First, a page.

How Long a DOT Background Check Takes

The DOT (Department of Transport) background check is a required vetting process for all operators of commercial vehicles; you cannot hire a driver without following the regulations set by the government. How long will it take to achieve compliance? Explore when to consider these factors and what recruitment timetable to anticipate.

How Long Does a DOT Background Check Take?

At a time when trucking and transportation companies nationwide continue to face a critical shortage of drivers, recruiting as many new workers as possible is vital. However, this industry faces challenges the average employer only sometimes encounters. These challenges center primarily around vetting and screening drivers during the hiring process. Because transit companies face a requirement to conduct an extensive DOT background check, hiring isn't always the fastest process.

Background checks for transportation companies must necessarily account for more factors for two reasons. The first is safety—a more thorough vetting procedure increases the likelihood that you will hire a capable, competent driver to transport heavy loads. The second is compliance. The United States Department of Transportation has laid out extensive guidelines and enforces them with regulatory action. Failing to conduct the DOT background check properly could land your business in hot water.

So how long will it take to check all those boxes? Ultimately, no two DOT checks will be the same; you might be able to complete one quickly, while another driver could take days or even weeks to vet fully.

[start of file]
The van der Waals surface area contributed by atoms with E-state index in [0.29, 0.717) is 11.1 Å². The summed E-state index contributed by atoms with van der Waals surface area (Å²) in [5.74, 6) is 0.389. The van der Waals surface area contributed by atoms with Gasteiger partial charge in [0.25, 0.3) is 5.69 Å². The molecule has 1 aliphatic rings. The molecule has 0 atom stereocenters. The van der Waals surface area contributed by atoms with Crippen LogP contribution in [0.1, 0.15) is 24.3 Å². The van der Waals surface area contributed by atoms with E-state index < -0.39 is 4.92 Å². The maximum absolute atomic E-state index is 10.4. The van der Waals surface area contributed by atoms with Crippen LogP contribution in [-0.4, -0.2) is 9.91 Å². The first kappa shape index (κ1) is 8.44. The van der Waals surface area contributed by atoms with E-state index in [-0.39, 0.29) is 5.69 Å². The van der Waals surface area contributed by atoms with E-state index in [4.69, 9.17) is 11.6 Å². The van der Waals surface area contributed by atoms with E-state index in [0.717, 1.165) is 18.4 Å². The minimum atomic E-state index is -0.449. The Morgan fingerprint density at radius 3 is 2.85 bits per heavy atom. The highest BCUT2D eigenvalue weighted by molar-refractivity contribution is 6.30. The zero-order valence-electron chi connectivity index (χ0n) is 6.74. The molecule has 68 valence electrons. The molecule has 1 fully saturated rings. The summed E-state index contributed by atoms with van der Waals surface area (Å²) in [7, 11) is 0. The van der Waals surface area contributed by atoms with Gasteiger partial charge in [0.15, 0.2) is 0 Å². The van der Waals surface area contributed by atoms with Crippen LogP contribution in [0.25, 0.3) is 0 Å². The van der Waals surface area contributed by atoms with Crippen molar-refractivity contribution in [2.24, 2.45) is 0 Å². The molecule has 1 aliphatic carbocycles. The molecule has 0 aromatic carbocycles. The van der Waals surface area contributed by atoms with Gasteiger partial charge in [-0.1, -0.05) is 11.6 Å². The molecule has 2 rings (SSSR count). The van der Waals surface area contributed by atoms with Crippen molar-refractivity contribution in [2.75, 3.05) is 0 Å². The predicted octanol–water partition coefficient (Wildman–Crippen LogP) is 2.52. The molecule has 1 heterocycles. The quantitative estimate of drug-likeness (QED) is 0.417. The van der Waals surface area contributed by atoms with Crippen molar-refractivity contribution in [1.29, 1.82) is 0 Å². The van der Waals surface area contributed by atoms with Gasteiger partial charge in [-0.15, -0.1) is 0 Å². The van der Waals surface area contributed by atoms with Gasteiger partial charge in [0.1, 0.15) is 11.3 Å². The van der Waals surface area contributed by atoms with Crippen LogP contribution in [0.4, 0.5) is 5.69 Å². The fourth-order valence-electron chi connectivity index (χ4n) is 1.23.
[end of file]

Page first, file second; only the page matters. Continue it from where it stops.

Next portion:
Why is that? We will need to dig deeper into the process to answer that question. Understanding who must comply with these requirements is the first step, followed by examining each step. Let's review these facts and consider how they can impact the duration of your hiring process.

When Do You Need To Use a DOT Background Check?

Not every company needs this type of vetting; not everyone in a transportation company must go through this check. For example, the administrative staff you may hire to work in an office won't need this extensive form of background checking. Instead, you can use a regular criminal background check process—provided those employees won't be operating commercial vehicles. When such staff only use their time coordinating driver schedules and communicating with clients, you can hire more quickly.

However, any business that operates commercial vehicles with employee drivers in any capacity should explore more carefully what's required of them. According to the Department of Transportation, the following types of transportation businesses must conduct extra screening.

  • Logistics companies, over-the-road carriers, trucking providers and parcel delivery services.
  • Transportation companies, such as taxi services, airport shuttles, bus drivers, and others.
  • Any job that requires the operation of a vehicle to transport people or goods.

Another way to know if you need to engage with this process is to determine whether the job involves any of the following:

  • Transporting 9+ passengers.
  • Carrying hazardous or flammable materials.
  • Operating a vehicle with a gross weight of over 10,000 pounds.
  • Any job requiring a CDL or commercial driver's license.

If your business meets these criteria, there's no getting around it—you'll need to conduct a DOT check.

Estimating the Time Needed To Complete the Process

If you know these regulations apply to you, how long will it take to run down the checklist and officially clear a driver for duty using a DOT background check? Unfortunately, there is no one answer to that question. As with so many elements of the vetting process, "it depends on the circumstances" is the reality of the situation. Your work could be quick and easy with one driver, but it could take much longer with the next individual.